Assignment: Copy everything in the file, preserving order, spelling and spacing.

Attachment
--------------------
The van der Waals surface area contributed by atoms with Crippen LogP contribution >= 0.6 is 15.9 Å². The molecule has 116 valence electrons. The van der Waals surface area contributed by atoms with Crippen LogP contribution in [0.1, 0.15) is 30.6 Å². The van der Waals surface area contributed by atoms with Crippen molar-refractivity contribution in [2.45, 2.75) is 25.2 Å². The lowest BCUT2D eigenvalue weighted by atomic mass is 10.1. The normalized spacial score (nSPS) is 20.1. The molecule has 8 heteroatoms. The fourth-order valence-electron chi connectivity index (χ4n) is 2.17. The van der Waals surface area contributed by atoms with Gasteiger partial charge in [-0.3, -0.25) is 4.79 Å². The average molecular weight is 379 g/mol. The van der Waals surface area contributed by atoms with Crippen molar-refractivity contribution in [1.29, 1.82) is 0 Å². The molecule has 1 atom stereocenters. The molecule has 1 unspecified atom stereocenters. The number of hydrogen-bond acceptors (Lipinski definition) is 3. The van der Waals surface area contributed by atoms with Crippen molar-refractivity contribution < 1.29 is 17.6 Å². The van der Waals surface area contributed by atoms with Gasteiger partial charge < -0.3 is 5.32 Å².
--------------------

The van der Waals surface area contributed by atoms with Crippen LogP contribution >= 0.6 is 15.9 Å². The molecule has 116 valence electrons. The van der Waals surface area contributed by atoms with Crippen LogP contribution in [0.1, 0.15) is 30.6 Å². The van der Waals surface area contributed by atoms with Crippen molar-refractivity contribution in [2.45, 2.75) is 25.2 Å². The lowest BCUT2D eigenvalue weighted by atomic mass is 10.1. The normalized spacial score (nSPS) is 20.1. The molecule has 8 heteroatoms. The fourth-order valence-electron chi connectivity index (χ4n) is 2.17. The van der Waals surface area contributed by atoms with Gasteiger partial charge in [-0.3, -0.25) is 4.79 Å². The average molecular weight is 379 g/mol. The van der Waals surface area contributed by atoms with Crippen molar-refractivity contribution in [1.29, 1.82) is 0 Å². The molecule has 1 atom stereocenters. The molecule has 1 unspecified atom stereocenters. The number of hydrogen-bond acceptors (Lipinski definition) is 3. The van der Waals surface area contributed by atoms with Crippen molar-refractivity contribution < 1.29 is 17.6 Å². The van der Waals surface area contributed by atoms with Gasteiger partial charge < -0.3 is 5.32 Å².